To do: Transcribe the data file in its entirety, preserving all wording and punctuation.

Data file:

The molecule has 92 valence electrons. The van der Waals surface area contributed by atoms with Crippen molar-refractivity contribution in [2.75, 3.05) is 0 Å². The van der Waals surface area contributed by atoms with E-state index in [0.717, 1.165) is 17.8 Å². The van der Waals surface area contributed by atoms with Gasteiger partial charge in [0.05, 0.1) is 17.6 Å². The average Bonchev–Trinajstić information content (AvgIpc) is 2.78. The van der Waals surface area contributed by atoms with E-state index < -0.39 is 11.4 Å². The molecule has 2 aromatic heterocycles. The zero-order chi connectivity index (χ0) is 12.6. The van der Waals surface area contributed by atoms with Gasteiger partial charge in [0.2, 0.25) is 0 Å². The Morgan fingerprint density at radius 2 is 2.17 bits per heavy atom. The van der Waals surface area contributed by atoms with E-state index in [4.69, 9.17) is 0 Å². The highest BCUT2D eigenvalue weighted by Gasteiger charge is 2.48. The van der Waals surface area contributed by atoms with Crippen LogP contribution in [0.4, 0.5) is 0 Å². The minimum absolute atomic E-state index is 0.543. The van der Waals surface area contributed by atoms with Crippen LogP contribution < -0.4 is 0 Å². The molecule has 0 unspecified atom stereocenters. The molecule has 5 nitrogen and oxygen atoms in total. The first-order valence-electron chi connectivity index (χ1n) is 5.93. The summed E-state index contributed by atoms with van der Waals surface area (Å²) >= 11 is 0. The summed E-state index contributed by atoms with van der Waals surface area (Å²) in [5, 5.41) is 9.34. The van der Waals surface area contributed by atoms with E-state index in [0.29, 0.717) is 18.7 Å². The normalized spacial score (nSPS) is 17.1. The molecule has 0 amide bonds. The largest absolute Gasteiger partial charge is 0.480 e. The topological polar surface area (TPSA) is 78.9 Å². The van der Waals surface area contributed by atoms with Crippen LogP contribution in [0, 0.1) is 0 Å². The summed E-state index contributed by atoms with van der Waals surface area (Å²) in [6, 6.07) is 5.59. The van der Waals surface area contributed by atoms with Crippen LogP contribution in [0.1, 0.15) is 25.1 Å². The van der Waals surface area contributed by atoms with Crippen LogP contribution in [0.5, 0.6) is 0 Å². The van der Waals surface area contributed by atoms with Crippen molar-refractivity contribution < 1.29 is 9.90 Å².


The molecule has 92 valence electrons. The van der Waals surface area contributed by atoms with Crippen molar-refractivity contribution in [2.75, 3.05) is 0 Å². The van der Waals surface area contributed by atoms with E-state index in [0.717, 1.165) is 17.8 Å². The van der Waals surface area contributed by atoms with Gasteiger partial charge in [0.05, 0.1) is 17.6 Å². The average Bonchev–Trinajstić information content (AvgIpc) is 2.78. The van der Waals surface area contributed by atoms with E-state index < -0.39 is 11.4 Å². The molecule has 2 aromatic heterocycles. The zero-order chi connectivity index (χ0) is 12.6. The van der Waals surface area contributed by atoms with Gasteiger partial charge in [0.2, 0.25) is 0 Å². The Morgan fingerprint density at radius 2 is 2.17 bits per heavy atom. The van der Waals surface area contributed by atoms with E-state index in [4.69, 9.17) is 0 Å². The highest BCUT2D eigenvalue weighted by Gasteiger charge is 2.48. The van der Waals surface area contributed by atoms with Crippen LogP contribution in [0.4, 0.5) is 0 Å². The minimum absolute atomic E-state index is 0.543. The van der Waals surface area contributed by atoms with Crippen LogP contribution < -0.4 is 0 Å². The molecule has 0 unspecified atom stereocenters. The molecule has 5 nitrogen and oxygen atoms in total. The first-order valence-electron chi connectivity index (χ1n) is 5.93. The summed E-state index contributed by atoms with van der Waals surface area (Å²) >= 11 is 0. The summed E-state index contributed by atoms with van der Waals surface area (Å²) in [5, 5.41) is 9.34. The van der Waals surface area contributed by atoms with E-state index in [0.29, 0.717) is 18.7 Å². The normalized spacial score (nSPS) is 17.1. The molecule has 0 amide bonds. The largest absolute Gasteiger partial charge is 0.480 e. The topological polar surface area (TPSA) is 78.9 Å². The van der Waals surface area contributed by atoms with Crippen LogP contribution in [0, 0.1) is 0 Å². The summed E-state index contributed by atoms with van der Waals surface area (Å²) in [6, 6.07) is 5.59. The van der Waals surface area contributed by atoms with Crippen LogP contribution in [0.1, 0.15) is 25.1 Å². The van der Waals surface area contributed by atoms with Crippen LogP contribution in [0.5, 0.6) is 0 Å². The van der Waals surface area contributed by atoms with Crippen molar-refractivity contribution < 1.29 is 9.90 Å².